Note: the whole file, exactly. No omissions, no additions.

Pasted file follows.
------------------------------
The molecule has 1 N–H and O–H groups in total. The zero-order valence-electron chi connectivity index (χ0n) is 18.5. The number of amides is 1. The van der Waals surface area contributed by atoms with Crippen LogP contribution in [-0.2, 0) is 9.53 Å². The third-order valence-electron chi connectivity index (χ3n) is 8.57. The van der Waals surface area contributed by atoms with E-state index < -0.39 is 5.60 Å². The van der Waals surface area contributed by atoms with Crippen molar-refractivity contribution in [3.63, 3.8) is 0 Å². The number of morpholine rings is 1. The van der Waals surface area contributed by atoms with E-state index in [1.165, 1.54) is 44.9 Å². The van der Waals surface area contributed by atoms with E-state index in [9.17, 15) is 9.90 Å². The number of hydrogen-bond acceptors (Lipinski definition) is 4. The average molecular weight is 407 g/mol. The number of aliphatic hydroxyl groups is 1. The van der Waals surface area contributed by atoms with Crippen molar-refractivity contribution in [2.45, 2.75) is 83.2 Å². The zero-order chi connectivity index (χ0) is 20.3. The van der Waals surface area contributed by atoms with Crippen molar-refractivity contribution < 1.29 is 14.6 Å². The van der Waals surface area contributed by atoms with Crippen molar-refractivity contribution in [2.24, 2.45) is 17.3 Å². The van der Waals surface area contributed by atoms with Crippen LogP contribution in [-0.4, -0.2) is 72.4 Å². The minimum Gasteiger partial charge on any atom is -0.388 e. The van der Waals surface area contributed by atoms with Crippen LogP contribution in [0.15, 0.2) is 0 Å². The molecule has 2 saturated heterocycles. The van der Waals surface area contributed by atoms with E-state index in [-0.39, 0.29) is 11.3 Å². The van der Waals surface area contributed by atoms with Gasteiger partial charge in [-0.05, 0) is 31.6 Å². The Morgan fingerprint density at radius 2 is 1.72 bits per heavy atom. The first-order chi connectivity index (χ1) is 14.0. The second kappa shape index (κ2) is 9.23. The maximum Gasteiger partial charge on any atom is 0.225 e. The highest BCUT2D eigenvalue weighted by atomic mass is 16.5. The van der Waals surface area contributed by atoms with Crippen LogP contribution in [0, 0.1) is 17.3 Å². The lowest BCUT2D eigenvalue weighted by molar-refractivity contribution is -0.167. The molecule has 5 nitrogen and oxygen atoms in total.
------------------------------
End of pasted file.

The molecule has 1 N–H and O–H groups in total. The zero-order valence-electron chi connectivity index (χ0n) is 18.5. The number of amides is 1. The van der Waals surface area contributed by atoms with Crippen LogP contribution in [-0.2, 0) is 9.53 Å². The third-order valence-electron chi connectivity index (χ3n) is 8.57. The van der Waals surface area contributed by atoms with E-state index < -0.39 is 5.60 Å². The van der Waals surface area contributed by atoms with Crippen molar-refractivity contribution in [3.63, 3.8) is 0 Å². The number of morpholine rings is 1. The van der Waals surface area contributed by atoms with E-state index in [1.165, 1.54) is 44.9 Å². The van der Waals surface area contributed by atoms with E-state index in [9.17, 15) is 9.90 Å². The number of hydrogen-bond acceptors (Lipinski definition) is 4. The average molecular weight is 407 g/mol. The number of aliphatic hydroxyl groups is 1. The van der Waals surface area contributed by atoms with Crippen molar-refractivity contribution in [2.45, 2.75) is 83.2 Å². The zero-order chi connectivity index (χ0) is 20.3. The van der Waals surface area contributed by atoms with Crippen molar-refractivity contribution < 1.29 is 14.6 Å². The van der Waals surface area contributed by atoms with Crippen molar-refractivity contribution in [2.24, 2.45) is 17.3 Å². The van der Waals surface area contributed by atoms with Crippen LogP contribution in [-0.4, -0.2) is 72.4 Å². The minimum Gasteiger partial charge on any atom is -0.388 e. The van der Waals surface area contributed by atoms with Crippen LogP contribution in [0.15, 0.2) is 0 Å². The molecule has 2 saturated heterocycles. The van der Waals surface area contributed by atoms with E-state index in [-0.39, 0.29) is 11.3 Å². The van der Waals surface area contributed by atoms with Gasteiger partial charge in [-0.05, 0) is 31.6 Å². The Morgan fingerprint density at radius 2 is 1.72 bits per heavy atom. The first-order chi connectivity index (χ1) is 14.0. The second kappa shape index (κ2) is 9.23. The maximum Gasteiger partial charge on any atom is 0.225 e. The highest BCUT2D eigenvalue weighted by atomic mass is 16.5. The van der Waals surface area contributed by atoms with Crippen LogP contribution in [0, 0.1) is 17.3 Å². The lowest BCUT2D eigenvalue weighted by molar-refractivity contribution is -0.167. The molecule has 5 nitrogen and oxygen atoms in total.